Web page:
Normally but not always, those bleed valves are connected with cables that, if done, are routed into the right front fenderwell. You have to look over the right front tire and into the fenderwell to see them, if the factory did it. Some times, they were lazy and didn't run those cables and left them coiled up, at or near the tanks. But, most of us that have yanked on those cables every now and then, have never seen any moisture.

And that's attributed to my next point, the Air Dryer. It's located at or near and above, the rear axle. That air dryer does need to be serviced, every couple of years. They have rebuild kits for them that hover anywhere from about $100 up. There's a couple of filters, a new high pressure safety valve and, a couple of other parts. It's really not hard to rebuild. It's more of a pain to get it off and put it back, then it is to rebuild it.

Now, since your coach is running on air bags, what regulates those air bags to keep you at the correct ride height are what's called "Ride Height Sensors or valves". Normally, there's two ride height valves in the rear and one in the front. If you ever find any oddities in ride or, leaning or, it doesn't air up correctly after you are done camping and preparing to leave, one of the first things to look at is the ride height sensors, depending on where the coach is effected.

Enough about the air system. In the back of your new coach, sitting on top of the radiator is the coolant recovery tank. It's PLASTIC, or, some form of it. And, it's subject to both engine heat and cooling, and, UV rays from the sun, all on a repetitive basis. What all that mistreatment does is, take its toll on the longevity of that tank. Many, many on here, including myself, have had to replace that tank, in some cases, more than once, due to severe cracking and degradation. Take a good, close look at that tank to make sure it's in good shape. If it's questionable, a new one hovers around $135 or so, at your local Freightliner parts counter.

And, speaking of that, since you're gonna be the proud owner of a Freightliner chassis, once your new coach is registered in your name, you can contact your local Freightliner parts department and, through them, get registered for "DTNA" or, Daimler Trucks North America. Once you get registered with them, you'll develop a user name and password, just like what you use on here, and, you'll be able to gain direct access to the building YOUR PARTICULAR CHASSIS! That is, you'll be able to see each and every nut and bolt, component, item, etc. that went into your chassis and, when the build date was. All that comes in very, very handy when it comes time to look up parts for your chassis. If you'd like more info on this, ask.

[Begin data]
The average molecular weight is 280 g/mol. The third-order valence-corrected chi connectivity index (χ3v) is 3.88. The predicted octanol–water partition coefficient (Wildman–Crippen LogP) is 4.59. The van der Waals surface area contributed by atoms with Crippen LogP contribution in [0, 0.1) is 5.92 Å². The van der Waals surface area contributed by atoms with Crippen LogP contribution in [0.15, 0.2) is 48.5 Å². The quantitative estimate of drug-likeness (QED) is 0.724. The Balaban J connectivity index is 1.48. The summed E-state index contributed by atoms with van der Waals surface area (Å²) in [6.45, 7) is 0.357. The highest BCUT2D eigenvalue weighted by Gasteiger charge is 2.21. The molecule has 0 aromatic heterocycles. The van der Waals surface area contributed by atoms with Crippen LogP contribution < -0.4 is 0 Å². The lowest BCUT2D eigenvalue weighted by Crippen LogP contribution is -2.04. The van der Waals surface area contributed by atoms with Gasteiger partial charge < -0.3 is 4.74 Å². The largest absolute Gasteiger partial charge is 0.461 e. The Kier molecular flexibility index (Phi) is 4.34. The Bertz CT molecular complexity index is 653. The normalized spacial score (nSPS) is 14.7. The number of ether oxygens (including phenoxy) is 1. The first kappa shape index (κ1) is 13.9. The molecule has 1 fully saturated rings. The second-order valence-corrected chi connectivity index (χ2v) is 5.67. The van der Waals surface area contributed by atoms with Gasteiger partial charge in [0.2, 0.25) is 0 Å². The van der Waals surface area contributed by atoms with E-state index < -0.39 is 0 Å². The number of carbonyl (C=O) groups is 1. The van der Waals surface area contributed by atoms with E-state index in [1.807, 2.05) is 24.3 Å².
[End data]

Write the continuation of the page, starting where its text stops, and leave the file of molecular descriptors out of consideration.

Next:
Even though your new-to-you coach is 13 years old, it quite possibly will still have the Dimensions 2000 watt Inverter/Charger. That unit should be wired to every single 120VAC outlet in the coach. It resides in the shore power compartment, behind the left set of rear duals. The inverter side is self explanatory. But, the charger side is a tad more complicated but, not bad. Basically, unless someone has modified the coaches charging system, your Inverter/Charger, when plugged into shore power or, running the generator, will ONLY CHARGE THE HOUSE BATTERIES, not the chassis batteries.

Since this coach is new to you, you'll have to investigate whether or not any mods have been done that changes that scenario. There was one that the Winnebago factory enabled, early in '06. And that was to start installing what's called the Trik-L-Start unit. In case you're not familiar, it's a small box, about the size of 1/2 a pack of cigarettes. It's basically connected between the two large solenoids, the Auxilliary Battery Boost one, and the house battery disconnect solenoid, both in that same compartment, located in a hidden compartment, above your Inverter/Charger.